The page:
Jesus as we know him…

It is fairly common knowledge that Jesus Christ was from the Middle East and so would have looked more like the picture on the right than the more familiar depiction on the left.


But what many people do not know is that the images we tend to think of when we think of Jesus, such as these…





….are actually pictures of Cesare Borgia, son of Rodrigo Borgia, Pope Alexander VI, and brother of Lucrezia Borgia. Machiavelli wrote The Prince about Cesare Borgia. Pope Alexander VI had all previous depictions of Jesus destroyed in about 1492, and replaced with images of his son. Henceforth, these have been the images used to depict Christ.

I was never sure why Pope Alexander VI did it, but always assumed it was to place his stamp on everything he could. He, after all invaded many of Italy’s city states, married his children to Spain, Naples and France in order to extend his power, bought the Papacy by means of bribery and corruption, legitimised his children, had multiple mistresses, committed murder. Rumours of orgies and incest also abound.

Having done a search though, I found this, which I think is probably the most likely reason

1492 goes down as the year that the entire planet was hoodwinked by the Roman Catholic Church. During Alexander VI’s term the Christians were fighting the Holy Crusades against the so called infidels. The enemy that the church was fighting was the northward movement of Islam as far up into Europe as Germany. These Middle Eastern Islamics took control of Constantinopole in Turkey and threatened the stronghold that the Roman Empire and in turn the church had on the world at the time. Pope Alexander used the age old tactic of discrediting an opponent to weaken his position. One major obstacle that faced Alexander and the church was the fact that Jesus, who their entire religion was based on was physically the same as the Islamics that they were fighting against. He was represented in all paintings, carvings and sculptures as the dark skinned man of Middle Eastern origin that he was. Nazareth certainly was in the Middle Eastern area that later came under the influence of Islam. How could they possibly convince their constituency of the wickedness of the enemy when their own messiah looked like them? Although the original Christians were certainly Middle Eastern people of color, by the time Alexander ascended to the papacy, Europeans had long taken control of the church. Pope Alexander VI’s solution was to have every image of the real Jesus destroyed and literally had the Vatican gutted and redone. He commissioned Leonardo Di Vinci to recast Jesus in the image of his son Cesare Borgia with the express intent of passing off historical Jesus as European in appearance. To this day, there are armed guards stationed around the clock at the entrances of the catacombs to keep anyone from viewing the original wall carvings of Jesus in his legitimate ethnic representation. (source)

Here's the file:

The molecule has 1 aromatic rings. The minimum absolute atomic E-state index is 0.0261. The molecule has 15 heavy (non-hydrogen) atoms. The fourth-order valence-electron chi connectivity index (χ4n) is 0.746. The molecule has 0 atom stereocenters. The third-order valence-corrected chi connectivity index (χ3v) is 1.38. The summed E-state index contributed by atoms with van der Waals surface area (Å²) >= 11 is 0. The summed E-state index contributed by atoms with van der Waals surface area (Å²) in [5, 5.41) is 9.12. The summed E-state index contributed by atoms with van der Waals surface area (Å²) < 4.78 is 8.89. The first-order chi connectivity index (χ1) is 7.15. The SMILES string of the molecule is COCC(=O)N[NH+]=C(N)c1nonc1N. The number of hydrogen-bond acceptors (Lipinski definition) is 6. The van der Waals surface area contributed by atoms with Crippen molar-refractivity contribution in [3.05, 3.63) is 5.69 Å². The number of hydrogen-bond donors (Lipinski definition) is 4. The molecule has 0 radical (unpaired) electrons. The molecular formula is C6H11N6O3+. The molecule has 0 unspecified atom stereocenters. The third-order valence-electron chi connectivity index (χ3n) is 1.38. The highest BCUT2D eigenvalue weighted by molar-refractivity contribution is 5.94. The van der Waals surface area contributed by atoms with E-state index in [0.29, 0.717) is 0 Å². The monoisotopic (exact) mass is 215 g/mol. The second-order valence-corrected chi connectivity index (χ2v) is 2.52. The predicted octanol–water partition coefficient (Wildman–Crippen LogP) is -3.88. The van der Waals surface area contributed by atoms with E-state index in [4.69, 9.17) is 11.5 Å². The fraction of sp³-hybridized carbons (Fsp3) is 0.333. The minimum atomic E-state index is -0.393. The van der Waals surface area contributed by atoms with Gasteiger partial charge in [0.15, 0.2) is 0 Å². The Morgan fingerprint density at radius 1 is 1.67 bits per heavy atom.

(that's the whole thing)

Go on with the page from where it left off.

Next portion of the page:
Author: Janet Carr

Fashion, beauty and animal loving language consultant from South Africa living in Stockholm, Sweden.

4 thoughts

  1. For some context, the word “slave” is derived from Slav, that ethnic group being particularly hammered by the Muslim conquests of southern Europe during the era of expansion that you describe. For example:

    “The enslavement of captives taken when the Ottoman armies raided Christian countries was part of the state system of the Ottoman Empire. After he conquered Constantinople in 1453 Sultan Mehmed wrote to various Muslim rulers boasting of the enslavement of its Christian population. The Ottomans engaged in slave trading from Gibraltar to Central Asia.

    The Balkan Christians of the Ottoman Empire suffered cruelly, particularly under the brutal and bitterly resented child-levy, the devshirme. From the 15th century to the early 17th century the Ottomans would seize a certain proportion of Christian boys from their villages every few years, forcibly convert them to Islam and train them for the elite fighting force known as the Janissaries or for the state bureaucracy. The devshirme was sternly enforced. If any Christian parent tried to prevent the taking of his child he was immediately hanged from his own door frame. It is estimated that between 500,000 and one million boys, from the ages of 8 to 20, were taken in this way. Occasionally, armed uprisings against the system took place, but they were quickly crushed. Some children ran away, only to return and give themselves up when their parents were tortured.

    … Eunuch slaves were in high demand in the Ottoman Empire, principally as guardians of the harems. Prague became an important centre for the castration of European slaves being imported to the Ottoman Empire.”

    The Muslims of the southern European & north African region were already running an established trade in black African slaves long before the sugar and cotton trades in America created a new demand for slave labour.

    Slavery was only abolished in the Muslim stronghold of Saudi Arabia in 1962, and has seen a resurgence in Sudan since the imposition of Islamic rule in 1983.

    So this was about more than “bigotry” or some other simple 21st-century concept, and based on that brutal history, it’s doubtful that people needed much “convincing” through a simple change of appearance.

Leave a Reply